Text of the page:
News anchor Jeff Sanders visits ‘Gear Up’ students

Published 3:00 am Wednesday, October 11, 2017

Pike County High School 10th graders and Banks School cohorts are gearing up for success and the path they are taking leads through the classroom.

The students participated in Pike County High School Gear Up Kick Off Week September 18-22, which included video presentations and walking field trips to the Tupper Lightfoot Memorial Library. The programs focused on job skills in the 21st century.

Gaining Early Awareness and Readiness for Undergraduate Programs (GEAR UP) is a competitive grant program of the U.S. Department of Education that increases the number of low-income students who are prepared to enter and succeed in postsecondary education.

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A highlight of Gear Up Week came on Tuesday when Jeff Sanders, assistant news anchor director at WAKA in Montgomery, visited his alma mater.

Sanders, a 1992 PCHS graduate, came home to share the story of his success in broadcast journalism.

Sanders said he had no idea what career path he wanted to take when he graduated PCHS, but he knew what he didn’t want to do – college and the military.

“My dad only had a third-grade education. My mother went through the 10th grade and later went back and got her GED,” Sanders said. “But they both knew the value of an education.”

Sanders also knew the value of an education and began asking himself, “What am I good at?”

He went to work in a column factory and, even if he were good at the jobs he was given, he was not happy. So, he changed paths and, at age 20, entered Troy State College as a freshman.

While there, a friend suggested that he visit the university’s TV station. What he saw interested him. He liked the idea of telling stories in a visual way. He began to volunteer at the station and later changed his major to broadcast journalism.

After graduation, Sanders worked as a “weather man” with WTVY in Dothan and later with the Alabama News Network at WAKA where he is today.

Sanders has found the answer to the question, “what am I good at?” He is good at broadcast journalism. He goes to work every morning to a job that he loves.

“Every day, I connect with people,” he said. “Every day, I get to hear their stories and get to tell their stories. I love going to work because each day is different. What I do today, I won’t do tomorrow.”

And, what Sanders has found is that everybody has a story.

“Those stories differ every day,” he said. “One day, the story might be of a family that has lost everything in a tornado or someone who is battling cancer or maybe of a governor that has been kicked out of office.”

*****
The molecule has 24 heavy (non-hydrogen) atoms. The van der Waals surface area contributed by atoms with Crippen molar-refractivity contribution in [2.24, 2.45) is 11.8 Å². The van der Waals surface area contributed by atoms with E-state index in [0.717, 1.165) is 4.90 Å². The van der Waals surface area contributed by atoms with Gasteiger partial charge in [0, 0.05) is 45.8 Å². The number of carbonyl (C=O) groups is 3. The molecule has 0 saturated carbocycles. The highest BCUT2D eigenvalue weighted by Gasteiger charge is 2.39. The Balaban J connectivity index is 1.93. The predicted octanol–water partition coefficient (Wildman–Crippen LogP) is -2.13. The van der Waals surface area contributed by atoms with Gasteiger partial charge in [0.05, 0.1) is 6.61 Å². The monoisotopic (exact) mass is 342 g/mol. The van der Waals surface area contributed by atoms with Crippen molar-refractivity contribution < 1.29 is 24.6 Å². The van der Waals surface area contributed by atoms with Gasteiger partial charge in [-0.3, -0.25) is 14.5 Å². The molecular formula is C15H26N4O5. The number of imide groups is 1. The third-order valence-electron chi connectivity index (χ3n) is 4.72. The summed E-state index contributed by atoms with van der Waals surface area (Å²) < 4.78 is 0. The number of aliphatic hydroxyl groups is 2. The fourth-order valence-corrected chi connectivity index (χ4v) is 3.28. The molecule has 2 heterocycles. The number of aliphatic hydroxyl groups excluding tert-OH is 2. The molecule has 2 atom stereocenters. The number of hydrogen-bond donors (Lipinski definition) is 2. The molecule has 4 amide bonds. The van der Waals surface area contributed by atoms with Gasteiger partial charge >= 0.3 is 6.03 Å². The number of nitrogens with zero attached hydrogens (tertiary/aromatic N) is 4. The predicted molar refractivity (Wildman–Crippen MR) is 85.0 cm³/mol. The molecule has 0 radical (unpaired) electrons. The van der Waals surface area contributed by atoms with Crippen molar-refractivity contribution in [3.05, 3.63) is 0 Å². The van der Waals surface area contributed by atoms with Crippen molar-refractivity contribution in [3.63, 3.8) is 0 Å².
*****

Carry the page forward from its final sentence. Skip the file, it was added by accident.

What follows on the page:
Or the story might be of watching as his favorite football team, Alabama, loses the National Championship Game to Clemson in the last seconds.

“The stories are always changing,” he said. “Today’s story is not tomorrow’s story.”

Sanders told the students that the way the stories are told has changed dramatically over the years.

“The world has changed and how we tell those stories has changed and continues to change,” he said, as he picked up a small backpack that contained everything a reporter needs to “go live” from anywhere in the world.

But the one thing that has not changed is the medium through which the news is told – stories.

Those stories might be of presidents, of football greats or movie stars. Those stories might be of the bravery of soldiers in a foreign land or firefighters on the home front. Or they might be of ordinary men doing extraordinary things.

Sanders said he has had the opportunity to tell stories of heroes and people in power but the story that has made the greatest impact on him is the story of a 97-year-old man in Selma, known as the Checker Man.

“He would set up his checker board at flea markets and challenge anybody to play him,” Sanders said. “Nobody could beat him. He was the Checker Man—the Checker King.”

Telling the Checker Man’s story was important because his story was simply worth the telling.

“When you are in journalism, broadcast or print, you have opportunities every day to affect lives and you do that by telling stories,” Sanders said. “You become a part of many things and a part of many lives. That’s why I love getting up and going to work every day.”